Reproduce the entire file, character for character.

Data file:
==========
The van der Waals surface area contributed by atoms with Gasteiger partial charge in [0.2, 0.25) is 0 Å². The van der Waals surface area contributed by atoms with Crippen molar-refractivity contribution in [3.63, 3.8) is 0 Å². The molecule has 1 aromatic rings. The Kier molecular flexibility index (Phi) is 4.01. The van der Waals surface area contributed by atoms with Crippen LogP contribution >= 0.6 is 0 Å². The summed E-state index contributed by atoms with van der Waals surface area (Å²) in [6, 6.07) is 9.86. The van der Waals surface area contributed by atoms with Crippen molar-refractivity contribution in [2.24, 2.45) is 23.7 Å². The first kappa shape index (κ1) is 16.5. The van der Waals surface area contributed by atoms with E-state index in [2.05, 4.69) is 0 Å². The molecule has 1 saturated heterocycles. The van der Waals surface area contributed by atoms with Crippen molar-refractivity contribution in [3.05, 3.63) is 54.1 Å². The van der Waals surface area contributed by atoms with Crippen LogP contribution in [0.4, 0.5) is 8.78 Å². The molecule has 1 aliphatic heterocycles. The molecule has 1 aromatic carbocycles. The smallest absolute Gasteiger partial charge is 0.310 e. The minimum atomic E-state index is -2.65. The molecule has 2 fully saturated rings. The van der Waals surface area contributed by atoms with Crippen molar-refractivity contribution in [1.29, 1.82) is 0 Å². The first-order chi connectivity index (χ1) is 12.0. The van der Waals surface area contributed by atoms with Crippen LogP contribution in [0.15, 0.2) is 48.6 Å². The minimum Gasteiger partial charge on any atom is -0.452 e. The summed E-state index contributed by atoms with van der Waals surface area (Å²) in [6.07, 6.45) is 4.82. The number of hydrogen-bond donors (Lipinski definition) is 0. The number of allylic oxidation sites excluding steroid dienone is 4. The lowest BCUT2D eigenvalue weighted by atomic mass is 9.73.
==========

The van der Waals surface area contributed by atoms with Gasteiger partial charge in [0.2, 0.25) is 0 Å². The van der Waals surface area contributed by atoms with Crippen molar-refractivity contribution in [3.63, 3.8) is 0 Å². The molecule has 1 aromatic rings. The Kier molecular flexibility index (Phi) is 4.01. The van der Waals surface area contributed by atoms with Crippen LogP contribution >= 0.6 is 0 Å². The summed E-state index contributed by atoms with van der Waals surface area (Å²) in [6, 6.07) is 9.86. The van der Waals surface area contributed by atoms with Crippen molar-refractivity contribution in [2.24, 2.45) is 23.7 Å². The first kappa shape index (κ1) is 16.5. The van der Waals surface area contributed by atoms with E-state index in [2.05, 4.69) is 0 Å². The molecule has 1 saturated heterocycles. The van der Waals surface area contributed by atoms with Crippen molar-refractivity contribution in [3.05, 3.63) is 54.1 Å². The van der Waals surface area contributed by atoms with Crippen LogP contribution in [0.4, 0.5) is 8.78 Å². The molecule has 1 aliphatic heterocycles. The molecule has 1 aromatic carbocycles. The smallest absolute Gasteiger partial charge is 0.310 e. The minimum atomic E-state index is -2.65. The molecule has 2 fully saturated rings. The van der Waals surface area contributed by atoms with Crippen molar-refractivity contribution in [1.29, 1.82) is 0 Å². The first-order chi connectivity index (χ1) is 12.0. The van der Waals surface area contributed by atoms with Crippen LogP contribution in [0.15, 0.2) is 48.6 Å². The minimum Gasteiger partial charge on any atom is -0.452 e. The summed E-state index contributed by atoms with van der Waals surface area (Å²) in [6.07, 6.45) is 4.82. The number of hydrogen-bond donors (Lipinski definition) is 0. The number of allylic oxidation sites excluding steroid dienone is 4. The lowest BCUT2D eigenvalue weighted by atomic mass is 9.73.